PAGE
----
Visas in this category are termed “Non-Immigrant Visas” because they are issued to people who have permanent residence outside the United States, but who are coming to America on a temporary basis. Such persons may be coming as a tourist, for medical treatment, on business, to study or for temporary work. Under U.S. Immigration law, an applicant for a Non-Immigrant Visa must prove to the Department of Homeland Security that he/she does not intend to permanently migrate to the United States.
The decision to grant a Non-Immigrant Visa rests solely with the U.S. Embassy or Consulate in the applicant’s home country. Consular Officers determine each applicant’s eligibility for a Non-Immigrant Visa. No two cases are handled in the same manner. Proof of intent to return home asked of one applicant may be more than what is asked of another applicant, even if the applicants are related.
It is extremely important to understand that having a Visa does not guarantee admission to the United States. A Visa allows the holder of that document to travel to a U.S. Port of Entry and request permission to enter this country. An Immigration Inspector working for the Department of Homeland Security (Customs and Border Protection Officer) will either allow or refuse entry to the Visa holder.
There are more than 23 U.S. Visa classifications and sub-classifications. Below are examples of just some of the the types of Visas our firm can assist you with. They include, but are not limited to:
- B-1/B-2 Business Visitors; Tourists; Medical Treatment.
- F-1/F-2/F-3 Citizens or Residents of Mexico or Canada commuting to the U.S. for academic or language studies, their spouses and children.
- H-1C/H-4 Registered Nurses coming to work in areas where health professionals are in short supply, their spouses and children.
- J-1/J-2 Individuals, their spouses and children coming to America to study, work or to receive training under an exchange program recognized by the U.S. information agency. Persons who may qualify for J-1 visas include, but are not limited to, professors and/or scholars; interns; researchers; teachers; students; trainees; and, nannies/au pairs.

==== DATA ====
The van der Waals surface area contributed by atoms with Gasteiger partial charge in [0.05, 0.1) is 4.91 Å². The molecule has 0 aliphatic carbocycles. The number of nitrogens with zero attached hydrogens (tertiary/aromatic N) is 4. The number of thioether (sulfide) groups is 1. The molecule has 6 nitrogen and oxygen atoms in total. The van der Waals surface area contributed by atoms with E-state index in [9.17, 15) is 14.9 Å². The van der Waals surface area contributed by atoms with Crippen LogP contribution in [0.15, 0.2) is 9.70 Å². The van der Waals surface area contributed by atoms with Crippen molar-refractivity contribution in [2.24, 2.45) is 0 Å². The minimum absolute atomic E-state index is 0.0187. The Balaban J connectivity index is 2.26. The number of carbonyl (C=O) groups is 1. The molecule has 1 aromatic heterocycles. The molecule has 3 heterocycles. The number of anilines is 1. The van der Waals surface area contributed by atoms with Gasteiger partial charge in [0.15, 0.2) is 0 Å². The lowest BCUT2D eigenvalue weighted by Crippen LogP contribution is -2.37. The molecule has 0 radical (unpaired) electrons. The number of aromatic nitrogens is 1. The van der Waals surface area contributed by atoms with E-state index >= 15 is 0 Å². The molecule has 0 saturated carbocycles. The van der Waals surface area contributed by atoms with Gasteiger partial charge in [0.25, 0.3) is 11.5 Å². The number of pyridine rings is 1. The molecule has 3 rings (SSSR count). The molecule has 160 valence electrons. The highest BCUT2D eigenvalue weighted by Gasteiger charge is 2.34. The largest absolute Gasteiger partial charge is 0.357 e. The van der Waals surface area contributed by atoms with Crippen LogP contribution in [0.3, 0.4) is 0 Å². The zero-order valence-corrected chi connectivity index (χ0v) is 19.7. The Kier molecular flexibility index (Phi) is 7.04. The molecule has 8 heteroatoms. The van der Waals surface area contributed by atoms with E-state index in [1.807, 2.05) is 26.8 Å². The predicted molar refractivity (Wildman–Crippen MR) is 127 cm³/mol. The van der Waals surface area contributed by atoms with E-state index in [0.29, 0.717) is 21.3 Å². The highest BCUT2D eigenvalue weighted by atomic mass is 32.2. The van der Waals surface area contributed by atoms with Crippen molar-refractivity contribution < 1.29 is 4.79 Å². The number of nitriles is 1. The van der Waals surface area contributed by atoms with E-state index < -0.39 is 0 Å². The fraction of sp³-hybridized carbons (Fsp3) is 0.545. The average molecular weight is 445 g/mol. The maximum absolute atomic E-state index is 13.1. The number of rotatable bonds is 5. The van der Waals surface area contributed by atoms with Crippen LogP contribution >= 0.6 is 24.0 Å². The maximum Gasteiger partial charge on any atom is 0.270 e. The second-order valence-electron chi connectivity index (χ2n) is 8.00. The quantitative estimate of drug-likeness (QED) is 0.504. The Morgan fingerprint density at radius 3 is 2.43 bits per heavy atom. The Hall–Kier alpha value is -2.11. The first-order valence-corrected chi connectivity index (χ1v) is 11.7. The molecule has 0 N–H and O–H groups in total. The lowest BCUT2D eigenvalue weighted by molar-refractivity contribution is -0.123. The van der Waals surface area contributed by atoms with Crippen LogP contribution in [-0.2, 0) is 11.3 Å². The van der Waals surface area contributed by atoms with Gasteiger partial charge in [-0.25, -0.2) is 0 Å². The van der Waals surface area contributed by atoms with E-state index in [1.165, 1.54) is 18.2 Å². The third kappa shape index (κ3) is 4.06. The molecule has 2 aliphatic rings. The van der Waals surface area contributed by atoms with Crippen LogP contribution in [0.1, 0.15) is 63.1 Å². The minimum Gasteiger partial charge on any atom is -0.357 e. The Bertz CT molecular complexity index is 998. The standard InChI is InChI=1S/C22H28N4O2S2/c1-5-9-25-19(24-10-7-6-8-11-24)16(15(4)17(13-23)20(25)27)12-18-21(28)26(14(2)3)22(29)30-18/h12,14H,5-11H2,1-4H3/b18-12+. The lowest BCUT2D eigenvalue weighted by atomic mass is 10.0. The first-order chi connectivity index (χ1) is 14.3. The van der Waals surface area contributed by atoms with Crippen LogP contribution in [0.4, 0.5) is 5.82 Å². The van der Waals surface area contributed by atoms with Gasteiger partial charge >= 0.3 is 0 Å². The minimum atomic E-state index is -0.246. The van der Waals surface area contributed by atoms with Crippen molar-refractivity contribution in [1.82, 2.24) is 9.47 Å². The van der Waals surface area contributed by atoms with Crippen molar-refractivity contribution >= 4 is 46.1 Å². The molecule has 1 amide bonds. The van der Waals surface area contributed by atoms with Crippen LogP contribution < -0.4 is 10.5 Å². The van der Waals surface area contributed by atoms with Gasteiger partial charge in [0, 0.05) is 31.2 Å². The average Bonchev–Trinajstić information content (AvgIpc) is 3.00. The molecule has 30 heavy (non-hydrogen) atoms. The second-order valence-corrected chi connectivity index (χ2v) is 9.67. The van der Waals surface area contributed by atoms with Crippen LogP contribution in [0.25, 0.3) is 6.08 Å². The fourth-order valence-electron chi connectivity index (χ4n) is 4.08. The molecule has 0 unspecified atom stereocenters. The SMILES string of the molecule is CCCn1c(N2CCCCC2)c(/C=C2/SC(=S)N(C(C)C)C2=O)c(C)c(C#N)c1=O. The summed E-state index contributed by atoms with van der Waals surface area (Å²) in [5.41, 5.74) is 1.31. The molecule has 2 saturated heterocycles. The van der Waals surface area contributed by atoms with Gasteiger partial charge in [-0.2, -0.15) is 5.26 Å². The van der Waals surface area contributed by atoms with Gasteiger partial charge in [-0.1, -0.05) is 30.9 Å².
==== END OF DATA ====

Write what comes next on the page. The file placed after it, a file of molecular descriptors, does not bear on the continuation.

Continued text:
- K-1/K-2 Fianc’e(e) s of U.S. Citizens coming to America to get married, and their minor, unmarried child(ren).
- K-3/K-4 Spouses of u.S. Citizens who file both a K-1 Visa petition and a separate application to enter the U.S., and their minor, unmarried child(ren).
- TN classification for eligible Canadian or Mexican citizens working in certain professions. This classification was created by the 1994 North American Free Trade Agreement (“NAFTA”). Canadian or Mexican citizens who are outside the U.S. Do not have to acquire a petition for employment. Canadian citizens do not need to obtain TN-1 Consular Visas, they simply apply at class a U.S. Ports of entry. Mexican citizens are required to obtain tn visas at a U.S. Embassy or Consulate in Mexico. There is no annual cap on TN Visas for either Canadians or Mexicans.
Our firm can help you with the Non-Immigrant Visa Application you qualify for.
St. Tammany – Covington, Mandeville, Madisonville, Slidell, Abita Springs
Tangipahoa – Hammond, Amite, Kentwood, Independence, Ponchatoula
Jefferson and Orleans – Metairie, Kenner, New Orleans, Harahan, Terrytown, Westwego
St. Bernard – Arabi, Chalmette, Poydras, Meraux, Violet
Lafourche – Thibodaux, Lockport, Golden Meadow, Kraemer
Terrebonne – Houma
To start the process to getting a Non-Immigrant Visa to America, click on the “CONTACT US“ button below.